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Posts Tagged ‘public transport

The miss the bus experience

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Lloyd Northover is a company that uses creative communications to help its clients move their organisations forward, fulfilling their dreams as well as their goals. Great, if those dreams involve having passengers miss their bus, using a massive ad hoarding to obstruct their view.

Imagine missing the bus

Written by beleben

December 30, 2011 at 8:34 pm

Malos aires

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Stationary diesel buses in central Birmingham

In January 2011, Los Angeles County Metropolitan Transportation Authority retired its last diesel bus.

In an urban area where diesel buses began operating in 1940, the MTA now has 2,221 buses powered by compressed natural gas, as well as one electric bus and six gasoline-electric hybrids.

Transit officials estimate that the elimination of diesel engines has reduced the release of cancer-causing particulates from the bus fleet by 80% and greenhouse gases by about 300,000 pounds a day in one of the smoggiest areas of the country.

MTA officials say that compressed natural gas buses cost more to buy and maintain than those powered by diesel but that the increased expenses are offset somewhat over the long run by lower fuel costs.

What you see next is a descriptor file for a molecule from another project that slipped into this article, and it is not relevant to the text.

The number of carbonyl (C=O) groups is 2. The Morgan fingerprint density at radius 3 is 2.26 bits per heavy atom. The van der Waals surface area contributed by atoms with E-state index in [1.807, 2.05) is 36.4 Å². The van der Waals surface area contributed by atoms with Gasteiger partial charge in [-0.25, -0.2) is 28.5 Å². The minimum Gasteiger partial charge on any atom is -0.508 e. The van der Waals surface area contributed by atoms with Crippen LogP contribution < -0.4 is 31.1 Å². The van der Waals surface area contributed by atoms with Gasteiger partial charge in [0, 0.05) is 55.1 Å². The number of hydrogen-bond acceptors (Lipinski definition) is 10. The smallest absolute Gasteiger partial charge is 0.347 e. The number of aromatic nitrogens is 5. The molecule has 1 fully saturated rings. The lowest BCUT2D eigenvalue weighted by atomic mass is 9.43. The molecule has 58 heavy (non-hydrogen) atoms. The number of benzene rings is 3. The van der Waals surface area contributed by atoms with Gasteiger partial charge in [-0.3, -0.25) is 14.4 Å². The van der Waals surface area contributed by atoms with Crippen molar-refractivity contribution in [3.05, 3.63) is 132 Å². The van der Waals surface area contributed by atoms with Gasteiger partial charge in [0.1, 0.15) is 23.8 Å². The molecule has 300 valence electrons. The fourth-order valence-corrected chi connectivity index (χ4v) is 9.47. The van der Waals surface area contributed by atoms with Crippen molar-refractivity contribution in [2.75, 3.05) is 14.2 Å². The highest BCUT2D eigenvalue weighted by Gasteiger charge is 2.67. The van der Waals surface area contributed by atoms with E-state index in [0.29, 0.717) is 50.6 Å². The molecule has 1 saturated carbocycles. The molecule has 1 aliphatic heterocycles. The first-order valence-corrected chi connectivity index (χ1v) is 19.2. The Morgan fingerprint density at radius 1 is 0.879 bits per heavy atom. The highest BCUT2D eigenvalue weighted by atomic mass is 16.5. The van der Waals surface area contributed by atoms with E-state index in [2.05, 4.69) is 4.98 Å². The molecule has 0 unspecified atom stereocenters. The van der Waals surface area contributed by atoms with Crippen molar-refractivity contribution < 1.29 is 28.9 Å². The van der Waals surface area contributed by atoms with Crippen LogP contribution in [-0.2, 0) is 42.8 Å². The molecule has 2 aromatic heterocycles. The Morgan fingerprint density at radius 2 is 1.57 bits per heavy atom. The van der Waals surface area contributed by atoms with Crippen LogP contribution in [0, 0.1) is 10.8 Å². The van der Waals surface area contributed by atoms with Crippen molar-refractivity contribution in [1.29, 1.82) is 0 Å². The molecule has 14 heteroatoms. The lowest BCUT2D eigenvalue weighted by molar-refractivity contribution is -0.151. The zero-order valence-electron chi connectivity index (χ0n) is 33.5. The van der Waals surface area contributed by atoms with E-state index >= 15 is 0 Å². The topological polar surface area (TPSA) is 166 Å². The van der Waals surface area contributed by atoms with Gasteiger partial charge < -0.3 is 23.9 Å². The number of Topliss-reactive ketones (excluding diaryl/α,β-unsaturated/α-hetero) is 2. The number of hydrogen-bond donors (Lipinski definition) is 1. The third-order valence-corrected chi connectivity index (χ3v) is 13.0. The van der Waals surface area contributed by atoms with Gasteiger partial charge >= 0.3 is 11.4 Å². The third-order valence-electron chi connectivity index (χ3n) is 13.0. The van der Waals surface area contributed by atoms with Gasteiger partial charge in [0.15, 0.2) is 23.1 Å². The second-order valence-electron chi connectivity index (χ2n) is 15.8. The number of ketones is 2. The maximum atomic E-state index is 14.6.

“Not only is this an important step for air quality, it sets the bar for other transportation agencies to follow,” said Joe Lyou, president of the Coalition for Clean Air, a statewide organization based in Los Angeles. “Now when an MTA bus pulls up, you don’t run away anymore from the huge cloud of exhaust.”
Though the MTA has converted its fleet, the agency still contracts with private bus lines that rely on diesel fuel. Of the 187 private buses, 82 have diesel engines, but transit officials say those should be phased out in the next several years.

In Great Britain, road public transport in the big cities is dependent on diesel powered vehicles. Many of the 2,000-plus buses in the West Midlands Urban Area spend a lot of time stationary (or moving very slowly in traffic) with engines on, and the consequence is very bad local air quality.

Eighteen diesel/battery hybrid buses are to be introduced to NXWM service in early 2012, and as part of the council’s ‘Vision for Movement‘, the most polluting buses would be effectively excluded from Birmingham city centre. But these measures in themselves are not going to make a difference overall.

Centro's car and bus comparison diagramIn its ‘Transforming Bus Travel‘ document, Centro included a diagram purporting to show that a single decker bus is ‘equivalent to 78 cars’.

The reality is that the average bus carries about 9 passengers, so emissions per passenger kilometre are not something to be especially proud of. So long as high frequency bus services (e.g., Birmingham – Kings Heath – Maypole) remain operated by diesel buses, there is going to be bad air.

What’s needed is fewer silly diagrams, and more rational thinking. There is a strong case for converting most of Birmingham’s trunk bus routes to trolleybus operation, but this would require the support and involvement of the local authority. Whether the civic leadership has the necessary perspicuity, remains to be seen.

Written by beleben

December 24, 2011 at 2:08 pm

West Midlands transport disparity

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When reading Centro’s GoHS2 article ‘Transport spend is three times higher per head in London than in the West Midlands‘ (dated 14 July 2011), it’s worth bearing in mind that

  • local public transport use, per capita, is also about three times higher in London than in the West Midlands